Credit cards without foreign-exchange fees

A stack of credit cards

Credit cards. Photo: Andres Rueda / Flickr Creative Commons

They’re the bane of long-term vagabonders: those irritating fees for foreign currencies and doing transactions while abroad. Hitting up an ATM or paying with a credit card can trigger charges you may not have expected. This can smear the memory of a great trip.

The New York Times Bucks blog had a post about 3 Credit Cards without Transaction Fees. For more great tips, check out the reader comments to see what other people recommend.

Capital One was a lightning rod in the comment thread. Some praised the company, others complained about them. TD bank was new to me, since they’re a Canadian company.

The suggestion that really came out of left field was the Pentagon Federal Credit Union. It never even occurred to me that non-military people would be eligible for membership. Apparently, you can join a nonprofit troop support group for US$15, then become a member of the Pentagon credit union. However, being affiliated with the military might clash with some people’s beliefs.

In a past article, I remember readers saying Charles Schwab offers debit cards with no ATM fees, and that it will refund any foreign ATM fees that are charged. Can anyone confirm this? The downside is that they’re a brokerage firm, so they don’t have the wide network of branches that other banks have.

I’d also love to hear from our readers about this. Have you developed any great strategies for beating the fees? Please share your tips and tricks in the comments.

Posted by | Comments (1)  | November 19, 2010
Category: Expat Life, Money Management, Travel News

One Response to “Credit cards without foreign-exchange fees”

  1. Elena Says:

    I have used a Charles Schwab debit card since a trip to SouthEast Asia in 2000. I highly recommend their service. They are not just a brokerage firm; they also have an investment bank. If you do not want to use them solely, you can arrange to transfer money from your primary bank into an account at Schwab bank over the internet while traveling. You can then take out money at any ATM worldwide (that is if the country has a reliable ATM system.) If the machine charges you a fee, just press Accept. It will later be refunded by Schwab. Since you will receive money in the currency of the country you are in, you will also save money-changing fees and not be at the mercy of street money changers. I’ve used Schwab in 6 countries in SE Asia, New Zealand, and 10 countries in South/Central America.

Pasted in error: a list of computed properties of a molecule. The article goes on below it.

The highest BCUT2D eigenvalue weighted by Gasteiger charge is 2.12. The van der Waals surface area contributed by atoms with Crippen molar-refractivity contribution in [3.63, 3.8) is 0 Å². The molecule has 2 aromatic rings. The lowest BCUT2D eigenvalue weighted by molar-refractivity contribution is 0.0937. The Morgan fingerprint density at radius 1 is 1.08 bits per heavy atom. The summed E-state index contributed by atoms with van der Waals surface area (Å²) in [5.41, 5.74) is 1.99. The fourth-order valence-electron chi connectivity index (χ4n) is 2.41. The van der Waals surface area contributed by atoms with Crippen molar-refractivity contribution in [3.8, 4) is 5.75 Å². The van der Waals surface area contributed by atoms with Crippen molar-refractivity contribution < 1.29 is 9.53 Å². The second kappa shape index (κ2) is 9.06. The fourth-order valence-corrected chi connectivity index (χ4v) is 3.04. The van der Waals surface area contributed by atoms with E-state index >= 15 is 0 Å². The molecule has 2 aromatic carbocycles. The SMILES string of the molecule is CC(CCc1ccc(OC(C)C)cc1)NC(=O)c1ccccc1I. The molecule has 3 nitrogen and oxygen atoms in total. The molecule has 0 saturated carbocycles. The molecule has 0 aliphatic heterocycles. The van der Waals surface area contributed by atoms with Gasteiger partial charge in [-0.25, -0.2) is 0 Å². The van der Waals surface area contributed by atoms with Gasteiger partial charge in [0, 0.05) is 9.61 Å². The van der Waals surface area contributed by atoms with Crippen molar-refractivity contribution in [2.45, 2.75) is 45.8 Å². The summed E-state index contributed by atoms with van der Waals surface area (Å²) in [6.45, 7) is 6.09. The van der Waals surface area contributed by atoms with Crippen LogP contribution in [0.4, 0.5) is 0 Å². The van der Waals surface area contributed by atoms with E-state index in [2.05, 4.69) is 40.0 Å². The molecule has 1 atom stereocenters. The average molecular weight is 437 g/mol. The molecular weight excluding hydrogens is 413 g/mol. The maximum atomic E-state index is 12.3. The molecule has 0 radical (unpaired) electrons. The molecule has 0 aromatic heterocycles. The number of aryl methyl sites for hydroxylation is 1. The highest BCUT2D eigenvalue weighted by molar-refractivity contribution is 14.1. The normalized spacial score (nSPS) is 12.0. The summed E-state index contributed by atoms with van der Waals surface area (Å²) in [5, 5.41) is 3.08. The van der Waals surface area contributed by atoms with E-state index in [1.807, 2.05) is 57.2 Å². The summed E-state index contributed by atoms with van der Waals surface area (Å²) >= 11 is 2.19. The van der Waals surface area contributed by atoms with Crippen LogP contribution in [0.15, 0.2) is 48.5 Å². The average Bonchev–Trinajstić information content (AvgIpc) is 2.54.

Do ask around when you arrive for limits on withdrawal amounts or varying monetary practices. In Buenos Aires, the machines usually ran out of money on Fridays. Indonesia was also sometimes difficult before a weekend or major holiday. Oh, and in Indonesia, if you have American dollars, they must be new. They won’t take crumpled money.

    If you have difficulties with your account, you can call Schwab collect and they will help you. I called them from France and they were great.